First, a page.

Larsen C iceberg, satellite image

Larsen C iceberg, satellite image

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Caption: False-colour satellite image of the large iceberg (centre), known as A-68, that has broken off of the Larsen C ice shelf (bottom and left) in the Weddell Sea (top right), Antarctica. Shades of blue indicate relative warmth. Dark blue areas are the warmest, light blue the coolest. The iceberg has an area of around 6,000 square kilometres, more than 10 per cent of the area of the ice shelf. As ice shelves float, the calving of the iceberg will not lead to immediate changes in sea level. However, the presence of an ice shelf slows the seaward flow of glaciers and ice streams. Loss of part of the ice shelf could lead to increased flow that could raise sea levels. Image obtained by the Moderate Resolution Imaging Spectroradiometer (MODIS) on NASA's Aqua satellite, on 12 July 2017.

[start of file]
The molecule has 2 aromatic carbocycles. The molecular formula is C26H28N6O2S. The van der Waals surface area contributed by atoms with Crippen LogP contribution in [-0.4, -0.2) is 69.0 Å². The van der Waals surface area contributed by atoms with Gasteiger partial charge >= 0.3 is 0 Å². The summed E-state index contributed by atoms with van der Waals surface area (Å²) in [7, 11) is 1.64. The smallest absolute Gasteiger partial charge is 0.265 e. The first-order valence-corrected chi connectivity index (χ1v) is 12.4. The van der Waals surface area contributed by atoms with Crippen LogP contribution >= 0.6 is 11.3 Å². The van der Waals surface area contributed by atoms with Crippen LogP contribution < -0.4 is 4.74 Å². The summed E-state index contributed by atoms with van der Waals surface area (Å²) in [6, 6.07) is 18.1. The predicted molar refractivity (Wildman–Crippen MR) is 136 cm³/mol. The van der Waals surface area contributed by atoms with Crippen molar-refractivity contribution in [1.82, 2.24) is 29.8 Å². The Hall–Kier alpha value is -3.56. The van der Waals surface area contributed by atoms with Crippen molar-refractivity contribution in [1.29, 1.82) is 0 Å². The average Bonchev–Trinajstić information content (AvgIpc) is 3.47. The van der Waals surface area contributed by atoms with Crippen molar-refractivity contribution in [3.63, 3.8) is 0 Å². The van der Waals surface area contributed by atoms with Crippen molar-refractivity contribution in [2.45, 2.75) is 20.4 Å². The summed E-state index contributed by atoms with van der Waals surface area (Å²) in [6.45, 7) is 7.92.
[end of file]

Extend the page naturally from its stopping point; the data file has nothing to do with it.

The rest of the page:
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Keywords: 12 july 2017, 2000s, 21st century, a-68, a68, antarctic, antarctic peninsula, antarctica, aqua, calved, calving, climate change, crack, earth observation, earth science, environment science, false-colour, false-coloured, from space, glaciology, global warming, ice shelf, iceberg, infrared, larson c, moderate resolution imaging spectroradiometer, modis, no-one, nobody, programme, relative warmth, rift, satellite, south pole, weddell sea

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